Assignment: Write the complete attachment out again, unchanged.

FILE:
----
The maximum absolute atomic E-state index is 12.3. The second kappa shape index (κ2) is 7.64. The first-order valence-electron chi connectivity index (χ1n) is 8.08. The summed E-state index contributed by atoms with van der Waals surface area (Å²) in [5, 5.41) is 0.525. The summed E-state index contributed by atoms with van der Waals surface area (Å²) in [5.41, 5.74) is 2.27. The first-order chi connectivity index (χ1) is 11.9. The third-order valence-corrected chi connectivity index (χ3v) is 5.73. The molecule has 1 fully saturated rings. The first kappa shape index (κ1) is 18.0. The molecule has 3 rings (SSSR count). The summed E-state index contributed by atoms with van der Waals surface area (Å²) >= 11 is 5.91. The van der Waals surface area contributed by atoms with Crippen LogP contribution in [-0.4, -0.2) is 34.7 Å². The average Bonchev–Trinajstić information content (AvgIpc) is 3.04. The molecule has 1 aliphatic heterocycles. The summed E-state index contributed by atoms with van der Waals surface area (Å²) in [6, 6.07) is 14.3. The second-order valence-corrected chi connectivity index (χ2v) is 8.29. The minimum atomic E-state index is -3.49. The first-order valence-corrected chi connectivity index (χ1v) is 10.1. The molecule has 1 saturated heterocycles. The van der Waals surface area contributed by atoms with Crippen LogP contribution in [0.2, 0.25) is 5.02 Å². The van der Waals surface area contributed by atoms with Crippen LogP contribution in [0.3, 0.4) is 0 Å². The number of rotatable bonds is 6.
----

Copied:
The maximum absolute atomic E-state index is 12.3. The second kappa shape index (κ2) is 7.64. The first-order valence-electron chi connectivity index (χ1n) is 8.08. The summed E-state index contributed by atoms with van der Waals surface area (Å²) in [5, 5.41) is 0.525. The summed E-state index contributed by atoms with van der Waals surface area (Å²) in [5.41, 5.74) is 2.27. The first-order chi connectivity index (χ1) is 11.9. The third-order valence-corrected chi connectivity index (χ3v) is 5.73. The molecule has 1 fully saturated rings. The first kappa shape index (κ1) is 18.0. The molecule has 3 rings (SSSR count). The summed E-state index contributed by atoms with van der Waals surface area (Å²) >= 11 is 5.91. The van der Waals surface area contributed by atoms with Crippen LogP contribution in [-0.4, -0.2) is 34.7 Å². The average Bonchev–Trinajstić information content (AvgIpc) is 3.04. The molecule has 1 aliphatic heterocycles. The summed E-state index contributed by atoms with van der Waals surface area (Å²) in [6, 6.07) is 14.3. The second-order valence-corrected chi connectivity index (χ2v) is 8.29. The minimum atomic E-state index is -3.49. The first-order valence-corrected chi connectivity index (χ1v) is 10.1. The molecule has 1 saturated heterocycles. The van der Waals surface area contributed by atoms with Crippen LogP contribution in [0.2, 0.25) is 5.02 Å². The van der Waals surface area contributed by atoms with Crippen LogP contribution in [0.3, 0.4) is 0 Å². The number of rotatable bonds is 6.